Srimad Bhagvata Mahapurana Book 12 Chapter 4:1-14

Book 12: Chapter 4

Srimad Bhagvata Mahapurana: Book 12: Chapter 4: Verses 1-14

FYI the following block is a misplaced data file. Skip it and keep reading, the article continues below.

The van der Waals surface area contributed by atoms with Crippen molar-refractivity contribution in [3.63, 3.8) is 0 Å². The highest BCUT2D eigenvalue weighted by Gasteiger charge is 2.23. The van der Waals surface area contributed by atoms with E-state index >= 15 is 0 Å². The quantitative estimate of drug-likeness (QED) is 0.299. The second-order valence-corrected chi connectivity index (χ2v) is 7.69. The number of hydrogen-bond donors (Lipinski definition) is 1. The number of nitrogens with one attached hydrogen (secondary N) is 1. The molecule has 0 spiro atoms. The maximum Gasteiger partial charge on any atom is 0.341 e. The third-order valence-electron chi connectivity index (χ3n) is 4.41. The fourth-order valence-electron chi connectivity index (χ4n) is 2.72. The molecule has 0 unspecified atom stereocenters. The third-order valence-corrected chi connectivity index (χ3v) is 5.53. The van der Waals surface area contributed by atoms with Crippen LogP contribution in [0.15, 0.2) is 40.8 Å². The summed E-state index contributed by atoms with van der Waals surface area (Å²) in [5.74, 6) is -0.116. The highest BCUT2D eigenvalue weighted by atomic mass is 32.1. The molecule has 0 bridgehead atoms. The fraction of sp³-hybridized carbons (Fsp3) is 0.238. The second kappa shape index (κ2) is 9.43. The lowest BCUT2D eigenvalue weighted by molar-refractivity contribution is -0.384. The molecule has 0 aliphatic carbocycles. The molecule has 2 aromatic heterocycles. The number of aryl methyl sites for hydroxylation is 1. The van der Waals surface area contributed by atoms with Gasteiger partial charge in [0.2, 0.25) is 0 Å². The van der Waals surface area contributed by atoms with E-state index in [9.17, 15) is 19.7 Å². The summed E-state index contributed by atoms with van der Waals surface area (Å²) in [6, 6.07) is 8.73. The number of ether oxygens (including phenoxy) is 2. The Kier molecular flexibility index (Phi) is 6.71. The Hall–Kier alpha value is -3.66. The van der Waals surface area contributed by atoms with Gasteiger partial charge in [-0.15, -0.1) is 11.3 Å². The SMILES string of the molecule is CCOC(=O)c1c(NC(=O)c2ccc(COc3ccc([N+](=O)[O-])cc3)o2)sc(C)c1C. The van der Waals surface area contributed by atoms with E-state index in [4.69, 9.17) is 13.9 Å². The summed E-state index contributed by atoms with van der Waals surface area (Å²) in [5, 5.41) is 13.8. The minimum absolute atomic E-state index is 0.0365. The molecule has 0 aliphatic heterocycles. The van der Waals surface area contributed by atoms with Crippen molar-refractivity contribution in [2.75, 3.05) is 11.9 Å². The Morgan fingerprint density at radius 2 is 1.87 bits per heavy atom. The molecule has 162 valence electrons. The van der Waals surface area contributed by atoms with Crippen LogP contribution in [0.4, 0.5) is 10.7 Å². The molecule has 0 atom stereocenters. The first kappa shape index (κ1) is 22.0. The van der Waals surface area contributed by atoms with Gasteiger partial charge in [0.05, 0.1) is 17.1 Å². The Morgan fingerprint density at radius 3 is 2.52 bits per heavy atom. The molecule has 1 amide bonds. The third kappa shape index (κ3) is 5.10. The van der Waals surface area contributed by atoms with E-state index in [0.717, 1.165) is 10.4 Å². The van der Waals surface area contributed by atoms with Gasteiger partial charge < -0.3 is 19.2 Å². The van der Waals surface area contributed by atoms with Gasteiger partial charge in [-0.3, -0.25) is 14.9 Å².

Sri Suka began again : The divisions of Time commencing from a Paramanu (its minutest division) and ending with two Parardhas (comprising the life-time of Brahma) have already been described to you, as also the duration of the four Yugas (in Discourse X! of Book Three). Now hear also the extent of a Kalpa (one round of creation) and Laya (the period of final dissolution), 0 king ! One thousand revolutions of the four Yugas (Satya, Treta, Dwapara and Kali) are spoken of as a day of Brahma. This constitutes a Kalpa, in the course of which fourteen Manus (successively) hold sway, 0 king ! At the end of a Kalpa an equally long period of Pralaya (Dissolution) follows; it is spoken of as one night of Brahma; for during that period these three worlds (heaven, earth and the intermediate region) remain dissolved. This is called Naimittika (occasional) Pralaya (because it is occasioned by Brahma's going to bed and is different from the Mahapralaya or Final Dissolution when Brahma's career comes to a close). During this Pralaya Lord Narayana (the Maker of the universe) withdraws the whole universe into Himself and remains asleep on His couch of Ananta (the serpent-god) and Brahma (the self-born) follows suit. When the lifetime of Brahma, the greatest of all (the Jivas), consisting of two Parardhas, has expired, all the seven causal principles (viz., Mahat-tattva or the principle of cosmic intelligence, Ahankara or the cosmic Ego and the five Tanmatras or subtle elements) actually get dissolved (in Prakrti or Primordial Matter). This constitutes, 0 king, the Prakrtika Pralaya, as in this, the occasion for final dissolution having been reached, the aggregate of (all) the (twenty-four) fundamental principles in the form of the cosmic egg gets (finally) dissolved. For one hundred years, O king, the god of rain does not send down any shower on earth. Then, tormented by hunger, the earth being divested of food-grains, people actually begin to eat one another and, persecuted by time, gradually perish. Rendered much brighter by the 'period of final dissolution, the sun sucks up by its fearful rays all the water in the seas, on the earth and in the human bodies, and does not release it.Sprung from the mouth of Lord Sankarsana (the serpent-god) and rising in flames by the force of the wind, the fire characteristic of the period of dissolution then burns the subterranean regions, already desolate (all their inhabitants having been burnt long before due to their moisture having been sucked up by the rays of the sun).Being burnt above and below as well as on all sides by the rays of the sun and the flames of fire, the cosmic egg now looks like a burnt ball of cowdung. Then a strong and violent wind characteristic of the period of final dissolution blows for (a little) more than a hundred years, so that the sky gets enveloped in dust and assumes a smoky appearance. Next, O dear one, numerous hosts of clouds of various colours pour down showers for a hundred years roaring with violent peals of thunder. Then the universe within the cosmic egg is swept by a single sheet of water. Everything being submerged in water, the latter absorbs the (essential) property of the earth, viz., smell; denuded of its smell, the earth then gets dissolved (in water).



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